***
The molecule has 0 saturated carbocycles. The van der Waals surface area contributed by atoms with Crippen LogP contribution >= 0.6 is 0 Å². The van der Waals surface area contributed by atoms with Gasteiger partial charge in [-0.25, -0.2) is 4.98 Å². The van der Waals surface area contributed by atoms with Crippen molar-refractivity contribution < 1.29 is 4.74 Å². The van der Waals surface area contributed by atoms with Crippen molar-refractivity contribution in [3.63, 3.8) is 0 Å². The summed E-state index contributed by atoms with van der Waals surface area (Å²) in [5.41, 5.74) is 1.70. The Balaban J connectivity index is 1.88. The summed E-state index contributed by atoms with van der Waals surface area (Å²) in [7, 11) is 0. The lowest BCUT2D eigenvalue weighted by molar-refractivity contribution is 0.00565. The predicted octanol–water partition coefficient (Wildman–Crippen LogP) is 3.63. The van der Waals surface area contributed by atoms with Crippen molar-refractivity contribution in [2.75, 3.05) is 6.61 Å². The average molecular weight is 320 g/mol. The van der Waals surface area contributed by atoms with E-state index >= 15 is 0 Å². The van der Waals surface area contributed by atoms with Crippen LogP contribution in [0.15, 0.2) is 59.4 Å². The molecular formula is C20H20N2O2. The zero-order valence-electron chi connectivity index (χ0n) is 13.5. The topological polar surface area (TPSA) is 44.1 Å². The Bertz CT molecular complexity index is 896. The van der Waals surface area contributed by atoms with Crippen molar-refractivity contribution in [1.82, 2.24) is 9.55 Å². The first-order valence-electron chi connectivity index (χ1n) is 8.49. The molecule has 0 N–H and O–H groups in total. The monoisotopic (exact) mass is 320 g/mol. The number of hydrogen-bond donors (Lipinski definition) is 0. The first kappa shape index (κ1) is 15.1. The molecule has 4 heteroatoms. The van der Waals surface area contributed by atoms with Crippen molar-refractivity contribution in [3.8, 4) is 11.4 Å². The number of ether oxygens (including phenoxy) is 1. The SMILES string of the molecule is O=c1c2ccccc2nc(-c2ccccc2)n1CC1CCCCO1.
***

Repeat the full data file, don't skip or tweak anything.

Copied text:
The molecule has 0 saturated carbocycles. The van der Waals surface area contributed by atoms with Crippen LogP contribution >= 0.6 is 0 Å². The van der Waals surface area contributed by atoms with Gasteiger partial charge in [-0.25, -0.2) is 4.98 Å². The van der Waals surface area contributed by atoms with Crippen molar-refractivity contribution < 1.29 is 4.74 Å². The van der Waals surface area contributed by atoms with Crippen molar-refractivity contribution in [3.63, 3.8) is 0 Å². The summed E-state index contributed by atoms with van der Waals surface area (Å²) in [5.41, 5.74) is 1.70. The Balaban J connectivity index is 1.88. The summed E-state index contributed by atoms with van der Waals surface area (Å²) in [7, 11) is 0. The lowest BCUT2D eigenvalue weighted by molar-refractivity contribution is 0.00565. The predicted octanol–water partition coefficient (Wildman–Crippen LogP) is 3.63. The van der Waals surface area contributed by atoms with Crippen molar-refractivity contribution in [2.75, 3.05) is 6.61 Å². The average molecular weight is 320 g/mol. The van der Waals surface area contributed by atoms with E-state index >= 15 is 0 Å². The van der Waals surface area contributed by atoms with Crippen LogP contribution in [0.15, 0.2) is 59.4 Å². The molecular formula is C20H20N2O2. The zero-order valence-electron chi connectivity index (χ0n) is 13.5. The topological polar surface area (TPSA) is 44.1 Å². The Bertz CT molecular complexity index is 896. The van der Waals surface area contributed by atoms with Crippen molar-refractivity contribution in [1.82, 2.24) is 9.55 Å². The first-order valence-electron chi connectivity index (χ1n) is 8.49. The molecule has 0 N–H and O–H groups in total. The monoisotopic (exact) mass is 320 g/mol. The number of hydrogen-bond donors (Lipinski definition) is 0. The first kappa shape index (κ1) is 15.1. The molecule has 4 heteroatoms. The van der Waals surface area contributed by atoms with Crippen molar-refractivity contribution in [3.8, 4) is 11.4 Å². The number of ether oxygens (including phenoxy) is 1. The SMILES string of the molecule is O=c1c2ccccc2nc(-c2ccccc2)n1CC1CCCCO1.